It started six weeks ago, when US Attorney General Jeff Sessions announced that the Trump administration would adopt a zero-tolerance policy toward anyone crossing the border into the US. Anyone caught entering the country by Border Patrol would now be prosecuted for the misdemeanor of illegal entry. The wouldn’t just cover migrants; people seeking asylum from violence in their home countries will be prosecuted as well. At the risk of sarcasm, if you’ve caught any news on this, or read the President’s Twitter feed, you’ve noticed that all this prosecution has led to thousands of children being separated from their parents. Children, locked into pens, alone, with no idea where their families are. Horrifying. It violates all sense of morality and civil decency. It also likely violates the law.
I’m not about to argue that Sessions and the Justice Department are flagrantly tossing the rule-book and the US Constitution out the window. I’m not even saying that this is the first administration to be caught placing migrant children in unacceptable living conditions. In fact, Sessions has been quite clear that he believes he is following the law. When an adult crosses the border and is referred for prosecution, any child with that adult is turned over to the US Department of Health and Human Services, which then finds the child a sponsor to take care of them until their parents’ case is resolved. It is true that this much is the law. It is also true that if all adults are being prosecuted, this naturally will lead to a lot of children being turned over HHS. Sessions thinks the Bible justifies family separation, but we’re talking about a guy who thinks good Christians should turn away refugees.
What is not true is any law requiring the US to prosecute every border-crosser. Nor any law requiring Border Patrol to separate all children accompanying their border-crossing parents. The policy decision to universally prosecute, and thus to necessitate mass family separation, is made at the whim of the very un-Christian Trump administration. Family separation isn’t some regrettable byproduct of, or painful loophole in, the law. Administration officials, including Chief of Staff John Kelly, have admitted that family separation is quite intentional, aimed at deterring border-crossing (with or without children) in the first place.
This is sick.
What the Trump administration does not want to acknowledge is that these children and their parents have Constitutional rights, and that these kinds of intentionally cruel policies violate them. The American Civil Liberties Union, the American Bar Association and federal judges all agree. This is because the Fifth Amendment states that “No person shall be deprived … of life, liberty, or property, without due process of law.” The key word here is “person,” which is different from “citizen.” In 2001, the US Supreme Court held that under the Fifth Amendment, the term “person” includes illegal aliens. Even those who cross the border illegally are entitled to certain forms of due process.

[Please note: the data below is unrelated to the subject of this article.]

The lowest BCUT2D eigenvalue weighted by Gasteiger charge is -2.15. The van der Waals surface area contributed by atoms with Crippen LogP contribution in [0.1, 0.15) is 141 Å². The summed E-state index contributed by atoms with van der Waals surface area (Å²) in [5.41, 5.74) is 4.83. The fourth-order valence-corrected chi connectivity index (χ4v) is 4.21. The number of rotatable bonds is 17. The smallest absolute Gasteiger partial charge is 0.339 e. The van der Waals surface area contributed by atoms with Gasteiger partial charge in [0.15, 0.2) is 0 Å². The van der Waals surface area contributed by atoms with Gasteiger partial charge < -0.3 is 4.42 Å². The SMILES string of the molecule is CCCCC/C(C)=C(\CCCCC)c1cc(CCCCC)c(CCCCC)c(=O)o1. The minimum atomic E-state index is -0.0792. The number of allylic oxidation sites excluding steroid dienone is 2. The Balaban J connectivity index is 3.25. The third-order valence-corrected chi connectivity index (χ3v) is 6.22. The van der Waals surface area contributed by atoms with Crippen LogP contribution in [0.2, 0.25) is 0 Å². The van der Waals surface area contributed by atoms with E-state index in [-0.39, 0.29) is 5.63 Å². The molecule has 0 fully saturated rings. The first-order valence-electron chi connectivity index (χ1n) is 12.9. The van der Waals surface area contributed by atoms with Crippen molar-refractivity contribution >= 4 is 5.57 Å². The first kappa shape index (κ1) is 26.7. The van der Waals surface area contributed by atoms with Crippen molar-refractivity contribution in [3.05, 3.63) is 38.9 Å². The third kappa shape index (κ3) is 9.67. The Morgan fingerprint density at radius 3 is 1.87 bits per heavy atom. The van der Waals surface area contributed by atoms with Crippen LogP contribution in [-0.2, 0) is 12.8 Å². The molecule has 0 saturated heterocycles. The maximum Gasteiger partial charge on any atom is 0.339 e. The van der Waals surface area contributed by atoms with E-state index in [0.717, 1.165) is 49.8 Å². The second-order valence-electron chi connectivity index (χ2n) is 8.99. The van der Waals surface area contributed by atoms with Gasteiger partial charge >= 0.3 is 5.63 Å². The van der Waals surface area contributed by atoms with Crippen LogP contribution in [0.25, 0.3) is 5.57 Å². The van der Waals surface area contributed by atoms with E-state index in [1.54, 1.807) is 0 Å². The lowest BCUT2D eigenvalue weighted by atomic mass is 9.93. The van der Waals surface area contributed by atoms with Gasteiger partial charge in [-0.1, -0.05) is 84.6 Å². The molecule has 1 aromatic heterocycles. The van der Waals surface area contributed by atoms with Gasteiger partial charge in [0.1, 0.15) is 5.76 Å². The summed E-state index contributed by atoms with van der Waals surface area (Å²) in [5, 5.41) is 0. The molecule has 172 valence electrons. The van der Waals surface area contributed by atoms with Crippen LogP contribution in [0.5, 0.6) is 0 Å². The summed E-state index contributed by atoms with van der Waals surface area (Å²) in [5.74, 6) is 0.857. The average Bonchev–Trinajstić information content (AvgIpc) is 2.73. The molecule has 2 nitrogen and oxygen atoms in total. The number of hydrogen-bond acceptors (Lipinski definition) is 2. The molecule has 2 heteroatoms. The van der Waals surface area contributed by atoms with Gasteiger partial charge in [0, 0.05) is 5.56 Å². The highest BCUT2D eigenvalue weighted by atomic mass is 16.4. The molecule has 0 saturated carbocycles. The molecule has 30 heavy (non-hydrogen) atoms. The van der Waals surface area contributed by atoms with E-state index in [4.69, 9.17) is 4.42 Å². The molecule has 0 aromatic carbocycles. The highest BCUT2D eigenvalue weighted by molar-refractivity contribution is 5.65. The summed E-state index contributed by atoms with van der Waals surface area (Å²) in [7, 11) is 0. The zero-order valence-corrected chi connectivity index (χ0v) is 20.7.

What is due process in this case? Typically, it means two things. First, the government will enforce its laws with a sense of fair play and decency, and won’t violate a person’s rights unless doing so furthers a legitimate state interest. Second, if government is going to violate a person’s rights, they will provide them with a hearing before doing so.
US courts have been very clear that a parent’s right to have care, custody and control of their child is one of the oldest fundamental rights recognized in this country. This is why even allegedly abusive parents get a hearing before they lose custody of their children.
Border-crossers, therefore, have rights protected by the Constitution, and custody of a child is one of them. This is the right being violated whenever Border Patrol takes a child from their parent(s) without a hearing. A clear-cut Constitutional violation, right? Well, just for one little wrinkle: Federal courts have also ruled that government can interfere with a parent’s custody of a child without violating the parent’s Constitutional rights if such interference is not intentional, only the collateral result of enforcing laws or policies. This is likely where Sessions would argue that his policy is not intentional — it’s a byproduct of prosecuting illegal border crossers.
Yet, by their own admission, administration officials have admitted that family separations are intentional. Which takes the current policy firmly out of the realm of the “collateral result” exception and back to parental rights, reinserting the argument for violation of due process back into the conversation. After all, how does ripping a crying child from the arms its mother signify fair play and decency? Which legitimate government interest is furthered by traumatizing toddlers? These parents deserve a hearing where the government should prove why their children should not remain with them.
This issue has never reached the US Supreme Court but it is working its way through the lower federal courts and things are off to a hopeful start. As has too frequently become the case in recent years, the court system may be this nation’s only hope for justice. The fate of these children hang in the balance.